Young boy called terrorist as Islamophobia surges in Australia

Pro-Palestinian protesters gather at a rally in front of Sydney's Town Hall last week. Photo: Getty
Pro-Palestinian protesters gather at a rally in front of Sydney's Town Hall last week. Photo: Getty
A Christian primary school student has been called a terrorist for being Palestinian, reflecting rising Islamophobia across Australia.

The case, in a western Sydney school, has sparked a letter to Christian schools urging prayers for all people harmed in the Gaza war, whether on the Israeli or Palestinian sides.

Since the war broke out on October 7, Islamophobia Register Australia has been flooded with a 13-fold increase in reporting rates, averaging more than 30 reports a week.

The 227 incidents to last Friday include the harassment of worshippers at mosques, Muslim women being spat at and a large amount of verbal abuse.

"But we've heard of a range of incidents that were not reported to us," executive director Sharara Attai told AAP.

"This is in line with research that says Islamophobia is significantly under-reported."

Ms Attai considers the slur against the year-six Christian child an example of Islamophobia due to a likely perception of "Muslimness" in the perpetrator's mind.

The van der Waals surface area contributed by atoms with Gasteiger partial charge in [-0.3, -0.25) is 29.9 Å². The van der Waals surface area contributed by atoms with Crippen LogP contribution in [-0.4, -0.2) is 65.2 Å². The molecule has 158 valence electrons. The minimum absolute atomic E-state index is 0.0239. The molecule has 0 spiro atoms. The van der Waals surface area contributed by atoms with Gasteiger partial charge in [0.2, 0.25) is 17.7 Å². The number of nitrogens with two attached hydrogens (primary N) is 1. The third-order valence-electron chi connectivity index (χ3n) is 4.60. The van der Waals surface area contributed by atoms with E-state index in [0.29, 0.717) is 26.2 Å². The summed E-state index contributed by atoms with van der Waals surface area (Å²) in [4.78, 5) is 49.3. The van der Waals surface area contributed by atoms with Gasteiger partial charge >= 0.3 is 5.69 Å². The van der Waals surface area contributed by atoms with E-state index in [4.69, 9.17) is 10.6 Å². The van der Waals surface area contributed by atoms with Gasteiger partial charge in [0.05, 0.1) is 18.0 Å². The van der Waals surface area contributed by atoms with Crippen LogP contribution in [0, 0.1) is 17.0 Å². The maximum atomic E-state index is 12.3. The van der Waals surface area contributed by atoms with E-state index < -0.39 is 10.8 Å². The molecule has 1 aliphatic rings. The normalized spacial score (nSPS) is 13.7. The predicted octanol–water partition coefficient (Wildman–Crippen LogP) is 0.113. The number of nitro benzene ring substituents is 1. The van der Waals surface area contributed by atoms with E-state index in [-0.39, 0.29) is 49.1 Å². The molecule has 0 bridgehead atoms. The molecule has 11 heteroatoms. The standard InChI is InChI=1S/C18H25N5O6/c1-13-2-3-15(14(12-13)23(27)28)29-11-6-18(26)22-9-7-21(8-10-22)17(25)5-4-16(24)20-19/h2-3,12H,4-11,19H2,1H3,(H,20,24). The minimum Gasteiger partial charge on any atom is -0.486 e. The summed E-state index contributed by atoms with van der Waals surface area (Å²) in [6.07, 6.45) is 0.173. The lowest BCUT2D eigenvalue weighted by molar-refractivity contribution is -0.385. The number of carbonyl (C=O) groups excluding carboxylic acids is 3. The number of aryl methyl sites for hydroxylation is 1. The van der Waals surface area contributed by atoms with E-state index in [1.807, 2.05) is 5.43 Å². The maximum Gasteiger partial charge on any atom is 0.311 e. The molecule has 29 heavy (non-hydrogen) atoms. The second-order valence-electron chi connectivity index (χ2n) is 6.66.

She compared it to an uptick in abuse towards the Sikh community immediately after the September 11 attacks in 2001.

The school incident has also added to concern in the Palestinian Christian community that they were being forgotten by some schools.

Parents' disquiet about school prayers for Israel, which failed to mention Palestinians despite some students having Palestinian backgrounds, sparked a letter to Catholic and Anglican schools.

"We kindly encourage your school to consider including prayers for all people including Palestinians in the school's activities and gatherings," the letter by Palestinian Christians in Australia reads.

"Our shared mission is to foster a sense of unity, tolerance and peace, mirroring the values upheld by our faith."

Board member Sally Asfour blamed media and government figures for failing to properly show what Palestinian people were enduring.

"Our children are being subjected to bullying and harassment in Australia as a result," she told AAP.

NSW Labor MP Julia Finn last week highlighted how "despicable" incidents of abuse in Australia were compounding trauma for Palestinian Australians with close ties to Gaza.

That included Sydney relatives of those killed by an Israeli air strike that damaged St Porphyrius Church on October 19.

"These incidents are small in number but are really distressing for communities that are already traumatised," the Granville MP told parliament.

A similar rise in anti-Semitism has been reported among Jewish groups since Hamas fighters massacred 1200 people and took about 240 hostages on October 7.

Subsequent shelling of the densely populated Gaza Strip by Israel has killed almost 15,000 people including about 6000 children.

There are hopes a four-day ceasefire that began on Friday will result in the release of at least 65 Israeli and foreign hostages and 150 Palestinian prisoners.

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